Sealing a deal with an old-fashioned handshake may seem like a throwback to a bygone era. After all, does anybody still rely on a handshake promise in an age of lawyers, contracts, and endless documentation?
Well—yes. Under Pennsylvania’s capitol dome, it happens every year. A complex negotiation between the governor and legislative leaders over how to spend tens of billions of taxpayer dollars all boils down to a handshake.
Arguably, that’s how most lawmaking happens. I saw it myself during my eight years as a Pennsylvania state representative. Trust is the coin of the realm, and any colleague foolish enough to break one of those handshake deals—whether a lawmaker or governor—rapidly loses whatever influence they held.
On June 23, Gov. Josh Shapiro appeared on Fox News to defend his support of the proposed Lifeline Scholarship Program. This program, which Shapiro initially supported as a gubernatorial candidate, would provide the funding families desperately need to escape Pennsylvania’s poorest-performing schools. It would allow parents to choose an educational setting that better meets their children’s academic and social needs. Shapiro doubled down on his defense of Lifeline Scholarships, stating that “every child of God” deserves a “quality education.”
With Shapiro using his bully pulpit as governor (alongside the outspoken support from top Senate leaders), it appeared that Lifeline Scholarships were about to become a reality for Pennsylvania’s neediest families as part of the commonwealth’s new budget package. According to the Senate leaders involved in the private negotiations with the governor, Shapiro shook hands on a comprehensive deal, which specifically included carefully crafted legislative tweaks to the Lifeline Scholarship Program, including means testing, a new separate budget line to prevent any impact on existing school funding levels, and a new name—all requested by the governor.
But then the unthinkable happened. At the budget deadline, facing withering political pressure from public sector unions who oppose expanding educational opportunities for even Pennsylvania’s most disadvantaged kids, Shapiro suddenly announced that he would line-item veto the Lifeline Scholarship Program, ironically instructing lawmakers to pass the bill he had advocated and shaped—so that he could veto it!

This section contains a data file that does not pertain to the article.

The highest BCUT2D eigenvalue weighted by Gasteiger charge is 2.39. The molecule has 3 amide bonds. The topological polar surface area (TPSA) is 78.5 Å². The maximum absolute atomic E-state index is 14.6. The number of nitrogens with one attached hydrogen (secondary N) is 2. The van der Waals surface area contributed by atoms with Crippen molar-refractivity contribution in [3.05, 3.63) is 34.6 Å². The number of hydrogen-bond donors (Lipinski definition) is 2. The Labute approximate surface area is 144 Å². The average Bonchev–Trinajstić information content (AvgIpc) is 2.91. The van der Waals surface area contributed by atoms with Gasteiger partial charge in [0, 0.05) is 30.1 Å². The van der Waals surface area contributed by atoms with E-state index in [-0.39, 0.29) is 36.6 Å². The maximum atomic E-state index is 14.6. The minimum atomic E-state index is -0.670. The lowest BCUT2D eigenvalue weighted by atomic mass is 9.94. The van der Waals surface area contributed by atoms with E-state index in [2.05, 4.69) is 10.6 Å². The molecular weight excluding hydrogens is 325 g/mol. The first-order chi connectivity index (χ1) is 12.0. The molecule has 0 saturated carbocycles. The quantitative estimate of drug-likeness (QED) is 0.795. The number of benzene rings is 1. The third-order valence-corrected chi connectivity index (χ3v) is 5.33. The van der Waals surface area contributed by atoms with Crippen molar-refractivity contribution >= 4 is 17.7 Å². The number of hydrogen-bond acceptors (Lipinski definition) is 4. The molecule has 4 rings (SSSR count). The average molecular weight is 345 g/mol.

Shapiro shocked his legislative counterparts by unilaterally blowing up the comprehensive handshake deal. However, Senate leaders still have plenty of leverage and many options to respond accordingly and reset the clock on Lifeline and the other key budget priorities they had negotiated in good faith with Shapiro. Given Shapiro’s breach of their trust, they will treat him warily as the budget impasse he caused extends into July and beyond.
Let’s not forget the real tragedy: Shapiro has put politics above the children trapped in Pennsylvania’s worst failing schools. Lifeline Scholarships are the exit strategy for the tens of thousands of students stuck in the 380 schools that Pennsylvania classifies as “low performing.” In these schools, academic proficiency and attendance are lacking, but violence is abundant. And Shapiro is turning his back on these most vulnerable children.
But it doesn’t have to be that way. Shapiro can still save his credibilty and escape this budget trap he created. More importantly, he can still rescue the kids who fell into this trap with him through no fault of their own. They deserve a Lifeline now more than ever.
The Pennsylvania budget isn’t finished. The current budget impasse could drag on for months. And Shapiro has nothing to veto until the Senate reconvenes, currently scheduled for September. Furthermore, as part of the budget process, the Senate must pass legally required “code bills” that detail how to spend the appropriated budget dollars. Senate leaders have made it clear that Lifeline Scholarships will reemerge in renewed negotiations around those code bills as a part of a package deal that the governor cannot line-item veto—with or without his handshake.
Shapiro is accountable to his constituents—those who trusted and voted for him based on his campaign promises. Moreover, he is accountable to the students trapped in Pennsylvania’s lowest-performing schools whom he promised to help. By fulfilling his promise on Lifeline Scholarships, Shapiro can rescue himself from his negotiating blunders, demonstrate genuine leadership and courage, and regain the trust of his colleagues.